Search for Pointers. Example of "Warcraft 3"

You can use it if you have found some valid addresses and after restart they are not valid. Find the pointer and addresses always will be valid! The program has 3 different methods to search for pointers, including scanner for Pointer-to-Pointer structure up to 5 level (2 level for SE edition).

Addresses change every time after the restart of the game. But the game has to know where the value is now. The game has a special pointer to this address. The pointer contains the address of the value.

Address of the pointer does not change when the game is restarted. If the address stored in the table is a pointer, then we can get the real addresses of the values by following the pointer, even after restarting the game. We recommend to scan only static and even addresses (Search with "Scan only static addresses" option). Static pointers works on all computers. Select the cell with Experience, then use "Search the pointer to this address". After that click "Set the pointer to all" or "to group".

Oops, we found nothing. That is because in this game, the pointer contains the "address of the structure", but we do not know where that structure begins. Select the cell with Experience again. Use the command "Search the pointer with max available offset".

We found all the pointers between the beginning of the block and the address with Experience. There are 50 pointers.

Restart the game. Click "Filter" and enter the value of Experience - "650". Click "OK".

If there is more than one result after filtration, restart the game and repeat filtrations ("Pointer filtration"). Filter until the number of pointers will not decrease, select the cell in the right table with value 650, and use "Set the pointer to all".

Cool, it works! Now, this table work 100% of the time with any restart.

Pointer 6F71C7B8 contains address 01170088.
Address 01170088 is the address of the structure of our hero.
Address 01170088 plus offset 1684 equal 0117071C is the address of experience.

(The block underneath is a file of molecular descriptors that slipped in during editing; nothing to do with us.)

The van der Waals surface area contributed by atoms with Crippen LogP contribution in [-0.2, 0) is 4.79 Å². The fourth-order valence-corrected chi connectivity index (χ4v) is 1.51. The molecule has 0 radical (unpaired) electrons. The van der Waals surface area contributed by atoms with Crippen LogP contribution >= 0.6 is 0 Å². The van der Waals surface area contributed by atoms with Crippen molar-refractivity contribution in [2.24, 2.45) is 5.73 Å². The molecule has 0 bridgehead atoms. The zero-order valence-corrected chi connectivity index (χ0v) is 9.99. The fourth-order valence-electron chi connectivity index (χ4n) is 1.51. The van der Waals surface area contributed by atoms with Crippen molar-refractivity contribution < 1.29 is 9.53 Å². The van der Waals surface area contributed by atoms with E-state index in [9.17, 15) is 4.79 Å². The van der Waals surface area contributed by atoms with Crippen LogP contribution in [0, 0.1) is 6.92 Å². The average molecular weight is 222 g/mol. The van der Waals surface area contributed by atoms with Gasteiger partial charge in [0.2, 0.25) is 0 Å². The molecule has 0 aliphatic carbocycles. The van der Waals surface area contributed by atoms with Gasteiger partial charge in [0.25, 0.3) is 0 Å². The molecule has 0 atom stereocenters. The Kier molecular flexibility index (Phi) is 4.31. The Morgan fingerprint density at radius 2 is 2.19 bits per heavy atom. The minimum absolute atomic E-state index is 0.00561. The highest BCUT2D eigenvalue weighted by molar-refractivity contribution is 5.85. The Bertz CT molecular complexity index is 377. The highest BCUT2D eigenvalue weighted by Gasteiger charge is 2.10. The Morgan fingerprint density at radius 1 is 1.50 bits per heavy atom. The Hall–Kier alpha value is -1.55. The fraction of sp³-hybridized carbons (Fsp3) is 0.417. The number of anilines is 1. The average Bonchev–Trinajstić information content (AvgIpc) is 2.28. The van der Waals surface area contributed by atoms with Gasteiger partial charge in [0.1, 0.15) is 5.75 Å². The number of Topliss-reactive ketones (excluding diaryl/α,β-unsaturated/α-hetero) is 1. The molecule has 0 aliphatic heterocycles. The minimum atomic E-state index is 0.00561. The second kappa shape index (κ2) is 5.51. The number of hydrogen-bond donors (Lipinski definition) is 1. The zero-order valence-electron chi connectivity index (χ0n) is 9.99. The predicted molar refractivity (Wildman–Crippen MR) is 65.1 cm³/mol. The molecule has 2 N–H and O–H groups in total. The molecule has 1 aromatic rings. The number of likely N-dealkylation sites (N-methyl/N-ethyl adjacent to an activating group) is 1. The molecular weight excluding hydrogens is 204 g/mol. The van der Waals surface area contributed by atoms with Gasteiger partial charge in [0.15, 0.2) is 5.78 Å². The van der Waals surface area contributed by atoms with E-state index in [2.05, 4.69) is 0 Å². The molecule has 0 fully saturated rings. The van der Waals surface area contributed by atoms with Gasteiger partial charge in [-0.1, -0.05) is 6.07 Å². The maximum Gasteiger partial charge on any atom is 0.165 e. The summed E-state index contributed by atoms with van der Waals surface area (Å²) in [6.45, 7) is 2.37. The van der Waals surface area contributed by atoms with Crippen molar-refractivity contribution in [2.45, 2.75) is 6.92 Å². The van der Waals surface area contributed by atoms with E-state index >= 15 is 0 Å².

Address of experience is 1684 from the structure from pointer 6F71C7B8.
As a result, we have this table:
Pointer 6F71C7B8 + 1684 / Experience
Pointer 6F71C7B8 + 1688 / Points
Pointer 6F71C7B8 + 1692 / Power
Pointer 6F71C7B8 + 1712 / Dexterity
Pointer 6F71C7B8 + 1712 / Health
Pointer 6F71C7B8 + 1744 / Mana

If you does not find a pointer then try to search for "Pointer to pointer" structure. At first, search for pointer 2 level, if not find, then pointer 3 level. Each next level is searched in 10 times slower than previous level. If you have 1 minute for pointer 2 level, then time for 3 level will be 10 minutes, for 4 level will be 100 minutes. We recommend to decrease maximum offset to 500-1000 bytes for pointer 4-5 level.

  1. Save this address/pointer - save address/pointer/offset for later work
  2. Set the pointer to all (to group) - Select the Pointer cell (left table), and a relative cell (right table), then use this command. The address in the relative cell is matched to the Pointer cell in the left, and each new address in the right table is shifted by the original offset, relative to the old relative cell address. (Each address in the right table will be converted to this pointer with original offset).
  3. Set the saving pointer to all (to group) - same as above, except the new address is shifted by difference of current cell address and the address saved with 'Save this address/pointer' command. The new address is stored in the format of 'base address + offset', with base address equal to the address last saved with 'Save this address/pointer' command. And each offset will be increased by "saving offset".
  4. Set pointers to this address - All the pointers in the right table are set to the one address in the current field. This command changes the offsets only!
  5. Set pointers to saving address - same as above, except pointer is set to the last address set by the "Save this address/pointer" command.
  6. Convert pointers to addresses - It has the inverse effect of "Set pointer", but only applies to selected lines.
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Last update of this page: July 29, 2017.